The war between past and future
In Putin's rhetoric, war can be "remade" if necessary. The memory of the graffiti left by Soviet soldiers on the walls of the German Bundestag in 1945. Invasion of Ukraine seen by Russians as defensive reaction to external pressure.
Moscow (AsiaNews) - Commenting on the war events in Ukraine and the commemorations for the Victory against Nazi Germany, in recent days the President of Moldova Maia Sandu has cited two famous slogans related to the conclusion of World War II: "Can we do it again? No. Never again? Yes." Many commentators in Russia such as writer Dmitry Glukhovsky, producer Aleksandr Rodnjansky and Senator Nikolai Fedorov have taken up these two opposing rhetorical questions on various sites and publications, including state-run ones.
"Never again war" is a phrase also repeated by the pontiffs, starting with Paul VI at the UN Assembly many years ago. It is the hope referred to the Holocaust and the most terrible massacres, which unfortunately have been repeated many times and are also seen in Ukraine. Many consider the phrase unrealistic, but one cannot help but reiterate it.
The "we can do it again" is a graffiti left by an anonymous Russian soldier on the walls of the Reichstag in 1945, back in the days of Russian victory parades in 1945, where the use of the preposition "Za" (for), origin of the new "Z swastika" of the Putin war, stands out. "For the assault on Moscow. For the bombing of Leningrad. For Tikhvin and Stalingrad. Remember and don't forget, if not we can do it again," the inscription read, using in the verb "to do it again" a distorted form (podovtorit), typical of the Northwestern Russian dialect. It is thought that the soldier came from Tikhvin, in the region of Leningrad, where in 1941 there was a tremendous defensive battle and then a powerful counterattack by the Red Army.
On the walls of the Reichstag the Russian soldiers have left many similar inscriptions, taken up in the demonstrations of these days: "Dear Hans and Fritz, you will not forget, and if necessary we will return!". Or: "We came to Berlin with the sword, to make the Germans forget how to use it." In 1955, a poet who had fought at the front, Mikhail Dudin, composed a song that became famous in a war film, "Let the enemies remember / we don't threaten, we say it / we chased you halfway around the world / and if need be we'll do it again."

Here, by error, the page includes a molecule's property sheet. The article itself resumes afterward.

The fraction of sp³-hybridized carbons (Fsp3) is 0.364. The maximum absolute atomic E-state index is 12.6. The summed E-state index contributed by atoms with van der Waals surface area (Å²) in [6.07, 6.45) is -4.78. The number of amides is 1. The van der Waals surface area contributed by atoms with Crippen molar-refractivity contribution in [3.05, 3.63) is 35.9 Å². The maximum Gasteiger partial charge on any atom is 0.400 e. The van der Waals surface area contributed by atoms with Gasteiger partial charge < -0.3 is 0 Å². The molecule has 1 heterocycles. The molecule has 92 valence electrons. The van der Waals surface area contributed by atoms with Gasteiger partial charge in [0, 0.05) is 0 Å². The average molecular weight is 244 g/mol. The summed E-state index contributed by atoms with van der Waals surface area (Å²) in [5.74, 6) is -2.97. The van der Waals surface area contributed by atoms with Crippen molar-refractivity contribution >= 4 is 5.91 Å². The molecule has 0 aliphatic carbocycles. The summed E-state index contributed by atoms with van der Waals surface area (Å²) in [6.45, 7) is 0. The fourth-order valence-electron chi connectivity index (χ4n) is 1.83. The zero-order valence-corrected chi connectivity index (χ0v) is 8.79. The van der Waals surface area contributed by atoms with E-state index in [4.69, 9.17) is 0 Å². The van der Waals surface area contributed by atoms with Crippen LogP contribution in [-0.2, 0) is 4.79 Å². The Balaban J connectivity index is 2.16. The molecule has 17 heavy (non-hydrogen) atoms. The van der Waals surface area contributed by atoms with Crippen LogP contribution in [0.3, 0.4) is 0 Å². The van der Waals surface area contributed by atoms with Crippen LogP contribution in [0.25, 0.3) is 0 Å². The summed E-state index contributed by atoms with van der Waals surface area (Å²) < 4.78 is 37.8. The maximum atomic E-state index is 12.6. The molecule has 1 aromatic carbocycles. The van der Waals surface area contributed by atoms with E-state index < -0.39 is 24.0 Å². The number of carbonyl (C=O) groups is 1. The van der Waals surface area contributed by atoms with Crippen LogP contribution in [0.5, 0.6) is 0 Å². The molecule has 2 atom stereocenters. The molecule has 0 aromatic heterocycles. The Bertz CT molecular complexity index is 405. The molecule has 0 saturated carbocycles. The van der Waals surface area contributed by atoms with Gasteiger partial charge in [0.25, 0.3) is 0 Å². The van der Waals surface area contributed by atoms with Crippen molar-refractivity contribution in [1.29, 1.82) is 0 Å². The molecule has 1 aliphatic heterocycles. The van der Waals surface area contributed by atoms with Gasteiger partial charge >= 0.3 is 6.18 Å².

Over time, the threat "we'll do it again" had gradually disappeared from Soviet war jargon, which since the Khruščev years had been converted to the "struggle for peace". Putin closed his May 9 speech with a "never again global war," but the whole speech was centered on "if need be we will do it again," indeed "we had to do it again because of you." Since 2012, the year of Putin's re-election as president, stickers have appeared at May 9 parades on cars with the "we can do it again" (možem povtorit) slogan used two days ago.
The writing is accompanied by a drawing of a man with a hammer and sickle in place of his head, raping another with a swastika in place of his head, and is attached to Russian cars even more than the Z. After the annexation of Crimea in 2014 it became popular, and today it is a symbol of a Russia that intends to assert a "will to power" of its own, even more so than concluding the annexation of the Donbass and the Black Sea coast.
The well-known super-Putin journalist Petr Akopov proposed the inscription in 2018, calling it - along with the logo - the "defensive reaction to external pressure from which Russia must protect itself": the same phrase with which Putin in Red Square redefined the "special military operation" in Ukraine. The speech was delivered from the usual Kremlin grandstand, but as many noted, this year there was a novelty: the stage was mounted so as to cover the mausoleum of Lenin, guilty according to Putin of having invented the Republic of Ukraine. It was Stalin who defeated Hitler, Putin's "rushism" refers to him.
The writings on the walls of the Reichstag have never been erased. Some are covered by stucco, others even have been accompanied by translations, and at the beginning of the 2000s the Bundestag deputies decided to preserve them. So that it never happens again, it must be remembered that someone might do it again.